Mountain Lion P-64, Famous For Frequent Freeway Crossings, Found Dead In Woolsey Fire Burn Zone
BY RYAN FONSECA IN NEWS ON DECEMBER 7, 2018 9:05 AM
In this May 2018 photo, mountain lion P-64 uses a tunnel to cross under a freeway in the Santa Monica Mountains. (Courtesy National Park Service)
A mountain lion who made headlines earlier this year for his multiple freeway crossings survived the initial danger of last month’s Woolsey Fire, but was found dead earlier this week, National Park Service officials said.
The remains of P-64 were discovered in a remote area of the Simi Hills that burned in the fire, which scorched 88 percent of park land in the Santa Monica Mountains. NPS biologist Jeff Sikich from the Santa Monica Mountains National Recreation Area said the cougar had continued to move in the days after the start of the blaze and eventually “hunkered down” in a drainage area.
When the Woolsey Fire broke out on Nov. 8, P-64 was in the Simi Hills, north of Oak Park. GPS data shows he continued to roam the Simi Hills for the next few days. Sikich and fellow researchers later hiked into the area and used a telemetry device to locate P-64. When they saw he was moving around within the drainage area, they were hopeful he had made a kill and would survive.
The last GPS point sent by P-64’s collar was on Nov. 28, but researchers weren’t overly alarmed since the collars commonly go multiple days without transmitting.
Then on Dec. 3, Sikich hiked in and found the cougar’s remains. All four of his paws were burned, which the biologist suspects happened as he moved through the burn zone.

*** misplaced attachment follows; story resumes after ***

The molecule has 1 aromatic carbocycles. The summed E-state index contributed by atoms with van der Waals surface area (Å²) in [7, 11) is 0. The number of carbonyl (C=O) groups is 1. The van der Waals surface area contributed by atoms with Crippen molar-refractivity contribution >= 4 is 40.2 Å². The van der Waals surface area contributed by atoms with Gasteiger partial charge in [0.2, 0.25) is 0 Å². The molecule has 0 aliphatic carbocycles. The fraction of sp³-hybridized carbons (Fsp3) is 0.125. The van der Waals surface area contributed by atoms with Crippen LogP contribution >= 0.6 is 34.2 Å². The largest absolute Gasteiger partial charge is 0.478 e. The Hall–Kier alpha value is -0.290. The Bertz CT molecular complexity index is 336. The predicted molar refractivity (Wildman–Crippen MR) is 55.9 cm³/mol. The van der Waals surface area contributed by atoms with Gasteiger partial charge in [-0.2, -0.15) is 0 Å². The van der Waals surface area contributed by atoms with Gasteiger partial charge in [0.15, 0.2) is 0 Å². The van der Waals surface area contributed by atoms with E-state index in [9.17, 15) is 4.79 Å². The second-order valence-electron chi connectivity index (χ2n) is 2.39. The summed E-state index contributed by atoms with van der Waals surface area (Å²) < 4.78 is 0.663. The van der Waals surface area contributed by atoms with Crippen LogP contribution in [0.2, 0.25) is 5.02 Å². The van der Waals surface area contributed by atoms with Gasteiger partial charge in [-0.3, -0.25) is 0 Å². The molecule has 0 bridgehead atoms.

“He basically had two options,” Sikich explained. “He could have entered an urban area, where there’s a lot of firefighters and noise and people fleeing and a lot of disturbance there, or choose to enter the burnt landscape — and that’s what he did.”
Biologists can’t say for certain how the mountain lion died, according to NPS spokeswoman Kate Kuykendall, but the California Department of Fish and Wildlife will conduct a necropsy to determine the cause of death.
The 4-year-old puma was nicknamed “The Culvert Cat” by researchers for his exceptional skill in navigating the region’s freeways, which form a often-deadly barrier to the local mountain lions. In the nine months he was studied by NPS biologists, P-64 crossed the 101 and 118 freeways a combined 41 times.
Mountain lion P-64 was nicknamed “The Culvert Cat” for his skill in safely bypassing the region’s freeways — which are often a death sentence for cougars. He crossed the 101 and 118 freeways a total of 41 times in the nine months he was tracked by NPS biologists. (Courtesy National Park Service)
Researchers were surprised to see he used a storm drain under the 101 near Liberty Canyon in Agoura Hills to bypass the dangerous roadway.
“It’s very unfortunate that he was seemingly so successful surviving in this fragmented landscape and then died in the aftermath of a devastating wildfire,” said Sikich, who has managed field work for the mountain lion study since it started in 2002.
Biologists believe P-64 is the father of four female kittens born in May 2018, but will need to do DNA tests to confirm.
P-64’s home range included the northern Santa Monica Mountains, the Simi Hills and the southern Santa Susana Mountains. He was first captured and fit with a GPS collar in February 2018, then was recorded crossing the two freeways five times in 14 days.
The cougar’s rare ability also represented a gleam of hope for the Santa Monica Mountains’ threatened mountain lions. Our freeway system has isolated the local population, which has led to inbreeding and could put the pumas on a path to extinction within 50 years.
P-64 was one of 11 mountain lions NPS researchers were tracking in the area of the Woolsey Fire and likely the second to die in the burn zone. Park Service officials announced last week that mountain lion P-74 had vanished without a trace in an area consumed by flames.
The nine surviving pumas in the burn area appear to be moving normally, according to NPS officials.